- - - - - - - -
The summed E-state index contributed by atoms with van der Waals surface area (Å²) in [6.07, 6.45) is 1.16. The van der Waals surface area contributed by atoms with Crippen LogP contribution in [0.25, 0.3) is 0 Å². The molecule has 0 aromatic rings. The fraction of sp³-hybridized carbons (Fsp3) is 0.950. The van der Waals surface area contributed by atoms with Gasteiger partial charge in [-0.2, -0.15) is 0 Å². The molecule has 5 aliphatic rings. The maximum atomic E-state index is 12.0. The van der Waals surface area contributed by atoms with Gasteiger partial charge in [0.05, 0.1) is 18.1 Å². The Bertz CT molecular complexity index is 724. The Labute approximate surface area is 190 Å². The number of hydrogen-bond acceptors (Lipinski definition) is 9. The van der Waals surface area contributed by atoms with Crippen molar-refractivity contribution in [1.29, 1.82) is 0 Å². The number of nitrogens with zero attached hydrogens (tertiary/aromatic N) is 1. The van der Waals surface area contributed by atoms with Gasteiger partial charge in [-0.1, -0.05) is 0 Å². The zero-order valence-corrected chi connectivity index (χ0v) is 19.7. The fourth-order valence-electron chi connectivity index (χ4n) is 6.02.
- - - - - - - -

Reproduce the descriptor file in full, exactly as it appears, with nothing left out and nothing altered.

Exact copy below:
The summed E-state index contributed by atoms with van der Waals surface area (Å²) in [6.07, 6.45) is 1.16. The van der Waals surface area contributed by atoms with Crippen LogP contribution in [0.25, 0.3) is 0 Å². The molecule has 0 aromatic rings. The fraction of sp³-hybridized carbons (Fsp3) is 0.950. The van der Waals surface area contributed by atoms with Gasteiger partial charge in [-0.2, -0.15) is 0 Å². The molecule has 5 aliphatic rings. The maximum atomic E-state index is 12.0. The van der Waals surface area contributed by atoms with Gasteiger partial charge in [0.05, 0.1) is 18.1 Å². The Bertz CT molecular complexity index is 724. The Labute approximate surface area is 190 Å². The number of hydrogen-bond acceptors (Lipinski definition) is 9. The van der Waals surface area contributed by atoms with Crippen molar-refractivity contribution in [1.29, 1.82) is 0 Å². The number of nitrogens with zero attached hydrogens (tertiary/aromatic N) is 1. The van der Waals surface area contributed by atoms with Gasteiger partial charge in [-0.1, -0.05) is 0 Å². The zero-order valence-corrected chi connectivity index (χ0v) is 19.7. The fourth-order valence-electron chi connectivity index (χ4n) is 6.02.